I was so pleased that we were in Santa Fe for today's march - it had such a great sense of community and energy.  The student speakers - from all the local schools - were terrific: for those of us not in high school, and not teachers in them, it was sobering, to hear the least, about the lockdown drills, about turning over tables to practice barricading oneself in the classroom; to have testimony to a daily sense of apprehension.  I'm sure that I'm not alone among the people there - how could I be - in saying that nothing like this ever crossed my mind when I was at school (albeit in a different country).  When I was the age of the students on the platform, it was protests in Hyde Park at the Greater London Council's plan to remove free bus passes (which was scandalous enough at the time, but not exactly deadly.

That was probably too of the women in the image below ... "grannies for gun control" (the sign in New Mexican colors, indeed).  I was very struck by the fact that the average age was not, shall we say, as young as that of the speakers.  But that didn't stop them being right there, emotionally and politically, with them.  And it wasn't just the speakers: Aaron Tenorio, a 16 year old from Santo Domingo Pueblo, performed an amazing self-penned rap song, "Seventh Generation."  I'm not sure if this video link will work - it's taken from someone else's FB feed - but if does, listen. 

And many, many thanks to all who helped to organize this.  I'm looking at you, Susan Miera ...

Friday, March 23, 2018

strangely folded clouds

This morning's walk: clouds folded above the Sangre de Cristos like layers of deep grey cotton wool.

Thursday, March 22, 2018

passion fruit

I find it hard to resist buying passion fruit when I see them (think: breakfast), even if they are wildly expensive.  Probably I should work out how to grow them.  They are seductively beautiful as well as tasting great ...

Wednesday, March 21, 2018

prayer flags

We bought these in the summer, intending to string them across windows to dissuade birds (mostly towhees, who aren't very smart, and the occasional finch) from flying into them, but that somehow hasn't happened.  Rather, we pull down blinds to half-mast.  But I surprised these flags this morning, clustered together in the bowl, looking radiant in the one brief shaft of early morning sun that hit them.

Tuesday, March 20, 2018

an inspired lunch

well, maybe not that inspired, but it was particularly good.  And pretty.  And in itself inspired by a recipe in Jessica Koslow's Everything I Want to Eat, the Sqirl cookbook (from down the road in Los Angeles).  So - tear up a couple of handfuls of dinosaur kale, some dill and parsley and cilantro, add a tablespoon of olive oil and three garlic cloves and whirr it up in the blender.  Then make a basic two egg omelette base, add to a smidgeon of olive oil in the saute pan, put the kale and herb mixture on top of that, a sprinkle of grated parmesan, and when it's bubbling, fold it over.  Add salt and pepper as you want.  Quick; simple; delicious.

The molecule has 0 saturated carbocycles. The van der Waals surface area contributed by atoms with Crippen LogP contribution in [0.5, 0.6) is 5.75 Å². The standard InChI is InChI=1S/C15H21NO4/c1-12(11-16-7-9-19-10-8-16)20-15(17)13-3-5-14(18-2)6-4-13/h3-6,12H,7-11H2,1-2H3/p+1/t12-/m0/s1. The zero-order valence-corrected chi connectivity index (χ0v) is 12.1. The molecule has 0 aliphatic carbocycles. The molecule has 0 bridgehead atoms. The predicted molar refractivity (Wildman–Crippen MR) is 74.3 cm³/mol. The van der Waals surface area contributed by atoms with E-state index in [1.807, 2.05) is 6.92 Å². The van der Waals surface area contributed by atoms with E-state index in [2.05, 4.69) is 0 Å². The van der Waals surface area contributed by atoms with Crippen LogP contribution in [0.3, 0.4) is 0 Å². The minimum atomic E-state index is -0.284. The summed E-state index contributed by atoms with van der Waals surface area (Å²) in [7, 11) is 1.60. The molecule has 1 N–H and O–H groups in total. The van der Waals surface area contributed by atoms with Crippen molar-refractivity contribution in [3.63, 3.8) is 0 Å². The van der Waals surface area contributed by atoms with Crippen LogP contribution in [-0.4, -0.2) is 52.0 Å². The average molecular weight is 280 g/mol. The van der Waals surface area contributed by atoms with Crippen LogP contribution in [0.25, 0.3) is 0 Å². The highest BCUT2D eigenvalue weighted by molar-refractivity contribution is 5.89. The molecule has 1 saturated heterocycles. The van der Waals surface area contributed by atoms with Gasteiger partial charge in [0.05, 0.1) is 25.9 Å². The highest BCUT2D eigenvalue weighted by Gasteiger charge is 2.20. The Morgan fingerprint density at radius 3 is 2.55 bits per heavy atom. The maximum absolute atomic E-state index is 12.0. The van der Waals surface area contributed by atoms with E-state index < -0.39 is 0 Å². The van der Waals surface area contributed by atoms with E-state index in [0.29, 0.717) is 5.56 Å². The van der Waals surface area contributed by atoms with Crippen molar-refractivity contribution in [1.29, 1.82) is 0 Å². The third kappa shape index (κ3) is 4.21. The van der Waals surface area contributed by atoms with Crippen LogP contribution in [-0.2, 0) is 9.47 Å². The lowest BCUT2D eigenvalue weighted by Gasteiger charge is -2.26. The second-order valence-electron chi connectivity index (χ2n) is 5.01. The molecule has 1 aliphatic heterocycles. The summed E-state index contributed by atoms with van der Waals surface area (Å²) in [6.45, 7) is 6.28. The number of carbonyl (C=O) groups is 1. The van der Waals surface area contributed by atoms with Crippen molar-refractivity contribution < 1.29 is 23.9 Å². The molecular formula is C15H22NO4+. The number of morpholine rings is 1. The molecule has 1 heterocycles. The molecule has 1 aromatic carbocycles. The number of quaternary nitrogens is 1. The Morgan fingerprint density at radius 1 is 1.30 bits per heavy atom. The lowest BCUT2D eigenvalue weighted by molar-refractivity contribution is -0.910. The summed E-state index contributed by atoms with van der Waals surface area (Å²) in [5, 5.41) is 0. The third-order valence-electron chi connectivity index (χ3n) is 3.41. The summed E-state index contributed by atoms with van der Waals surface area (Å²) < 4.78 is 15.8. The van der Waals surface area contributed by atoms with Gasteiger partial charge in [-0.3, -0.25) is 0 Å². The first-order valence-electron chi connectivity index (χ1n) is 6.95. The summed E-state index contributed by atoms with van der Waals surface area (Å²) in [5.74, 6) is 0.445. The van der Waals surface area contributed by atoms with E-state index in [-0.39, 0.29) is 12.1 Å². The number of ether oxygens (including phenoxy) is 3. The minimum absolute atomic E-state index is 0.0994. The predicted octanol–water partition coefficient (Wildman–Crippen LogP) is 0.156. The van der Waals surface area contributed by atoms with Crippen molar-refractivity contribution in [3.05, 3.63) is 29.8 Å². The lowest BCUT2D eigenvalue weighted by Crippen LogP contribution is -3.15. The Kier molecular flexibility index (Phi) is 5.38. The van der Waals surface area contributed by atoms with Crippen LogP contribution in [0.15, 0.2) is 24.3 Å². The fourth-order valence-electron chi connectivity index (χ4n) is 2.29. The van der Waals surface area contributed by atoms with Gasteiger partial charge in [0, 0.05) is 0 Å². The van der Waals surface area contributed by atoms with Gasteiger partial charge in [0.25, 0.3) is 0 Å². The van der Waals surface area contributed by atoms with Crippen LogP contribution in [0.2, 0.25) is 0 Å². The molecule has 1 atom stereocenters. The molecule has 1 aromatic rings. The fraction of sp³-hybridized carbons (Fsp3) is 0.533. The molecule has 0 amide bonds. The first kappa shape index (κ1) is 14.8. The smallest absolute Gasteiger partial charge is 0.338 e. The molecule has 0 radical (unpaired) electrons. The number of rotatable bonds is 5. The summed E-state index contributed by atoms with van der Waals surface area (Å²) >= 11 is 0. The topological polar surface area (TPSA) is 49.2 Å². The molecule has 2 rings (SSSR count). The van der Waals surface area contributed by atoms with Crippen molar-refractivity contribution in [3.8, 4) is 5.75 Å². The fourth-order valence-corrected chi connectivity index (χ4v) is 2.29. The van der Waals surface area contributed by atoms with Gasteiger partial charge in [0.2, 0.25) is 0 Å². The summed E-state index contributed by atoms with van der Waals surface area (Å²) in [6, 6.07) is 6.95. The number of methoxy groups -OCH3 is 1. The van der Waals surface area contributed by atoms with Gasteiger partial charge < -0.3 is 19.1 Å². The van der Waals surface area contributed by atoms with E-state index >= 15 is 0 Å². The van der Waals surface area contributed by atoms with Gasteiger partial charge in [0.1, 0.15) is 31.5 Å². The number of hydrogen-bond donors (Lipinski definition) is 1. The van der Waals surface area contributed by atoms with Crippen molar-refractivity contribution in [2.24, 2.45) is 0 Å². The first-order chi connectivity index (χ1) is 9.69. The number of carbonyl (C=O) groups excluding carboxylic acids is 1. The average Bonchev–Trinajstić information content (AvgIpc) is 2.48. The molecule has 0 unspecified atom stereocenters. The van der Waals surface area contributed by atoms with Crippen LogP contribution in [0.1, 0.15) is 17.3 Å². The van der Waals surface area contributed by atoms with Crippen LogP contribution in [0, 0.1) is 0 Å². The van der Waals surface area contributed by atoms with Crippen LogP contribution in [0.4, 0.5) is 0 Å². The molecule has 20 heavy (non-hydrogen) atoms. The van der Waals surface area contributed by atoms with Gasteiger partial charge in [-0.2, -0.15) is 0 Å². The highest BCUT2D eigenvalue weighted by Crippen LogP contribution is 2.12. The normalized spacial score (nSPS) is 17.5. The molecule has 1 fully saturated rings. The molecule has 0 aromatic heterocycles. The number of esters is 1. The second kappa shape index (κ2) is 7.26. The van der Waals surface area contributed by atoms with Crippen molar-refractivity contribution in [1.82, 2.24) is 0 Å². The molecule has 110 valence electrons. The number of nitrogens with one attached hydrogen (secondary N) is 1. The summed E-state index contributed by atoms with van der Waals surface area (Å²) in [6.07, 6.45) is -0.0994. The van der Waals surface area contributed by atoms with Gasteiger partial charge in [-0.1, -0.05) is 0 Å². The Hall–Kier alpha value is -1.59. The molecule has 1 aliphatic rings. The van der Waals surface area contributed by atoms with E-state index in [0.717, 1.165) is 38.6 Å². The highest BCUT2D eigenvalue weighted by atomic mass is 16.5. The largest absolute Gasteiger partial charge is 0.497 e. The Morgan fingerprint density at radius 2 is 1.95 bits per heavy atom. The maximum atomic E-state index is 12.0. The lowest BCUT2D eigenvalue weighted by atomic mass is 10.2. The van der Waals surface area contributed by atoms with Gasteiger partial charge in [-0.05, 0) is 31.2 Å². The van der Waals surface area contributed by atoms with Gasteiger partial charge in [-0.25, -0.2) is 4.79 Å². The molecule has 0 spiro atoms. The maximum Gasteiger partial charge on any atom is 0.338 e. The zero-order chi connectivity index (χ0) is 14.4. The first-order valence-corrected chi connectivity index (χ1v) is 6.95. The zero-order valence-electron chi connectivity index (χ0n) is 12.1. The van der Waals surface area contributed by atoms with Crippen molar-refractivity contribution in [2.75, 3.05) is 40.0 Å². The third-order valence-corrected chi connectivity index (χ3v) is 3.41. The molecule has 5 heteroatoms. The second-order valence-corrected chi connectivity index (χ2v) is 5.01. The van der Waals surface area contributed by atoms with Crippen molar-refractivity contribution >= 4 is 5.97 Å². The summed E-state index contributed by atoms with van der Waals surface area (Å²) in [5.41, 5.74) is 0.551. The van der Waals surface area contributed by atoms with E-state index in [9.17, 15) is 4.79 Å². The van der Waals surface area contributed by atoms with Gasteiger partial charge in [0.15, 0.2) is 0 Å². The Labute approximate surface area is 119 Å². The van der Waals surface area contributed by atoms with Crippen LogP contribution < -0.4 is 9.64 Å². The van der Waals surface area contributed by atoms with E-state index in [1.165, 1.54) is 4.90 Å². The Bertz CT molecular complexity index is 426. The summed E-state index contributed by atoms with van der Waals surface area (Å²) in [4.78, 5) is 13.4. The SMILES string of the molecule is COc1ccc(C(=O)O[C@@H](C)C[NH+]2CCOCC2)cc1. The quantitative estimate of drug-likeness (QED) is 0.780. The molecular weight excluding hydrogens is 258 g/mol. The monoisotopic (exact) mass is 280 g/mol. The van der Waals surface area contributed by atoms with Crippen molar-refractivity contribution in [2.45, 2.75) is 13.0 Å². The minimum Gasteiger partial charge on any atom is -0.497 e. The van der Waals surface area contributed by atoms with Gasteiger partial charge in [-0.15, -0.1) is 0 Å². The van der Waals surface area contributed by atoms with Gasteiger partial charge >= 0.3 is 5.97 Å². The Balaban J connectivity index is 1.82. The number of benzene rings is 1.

Monday, March 19, 2018

inspecting the compost

Not a whole lot has happened inside the New Mexican compost maker since New Year's Day.  Although I left it damp and tumbled, as one might expect, it's hardly been the right kind of temperatures for it to steam and ferment inside there.  But I always like unscrewing the lid and seeing quite how far the decomposition is going - even if those red onion skins look as though they plan an act of defiant, stubborn endurance that'll continue for some time.

Sunday, March 18, 2018

leaving and arriving

On the one hand, my parents' street, at 5.20 a.m. - I was grateful and relieved that the roads were better after that.  On the other - the (windy) descent into Albuquerque this evening.  Not quite the end of the road - I had another 75 miles to drive (for some reason, the rental car manager decided to let me drive away in a Mercedes SUV, so they were a very smooth 75 miles, or would have been, if it hadn't been so windy).  I am inestimably glad to be back in Santa Fe at the end of all of that ...

Saturday, March 17, 2018

two versions of Wimbledon spring

First, let's go for the idealised one: the spring flowers (ok, the silk version of spring flowers), hanging in a shop window in Wimbledon Village.  It's a radiator-and-expensive-fittings shop, but the flowers/foliage, in predominantly white, green and purple, with a flickering of pre-Easter narcissus-yellow, are in the colors of the Wimbledon Lawn Tennis Association, so they're pointing forward to early July.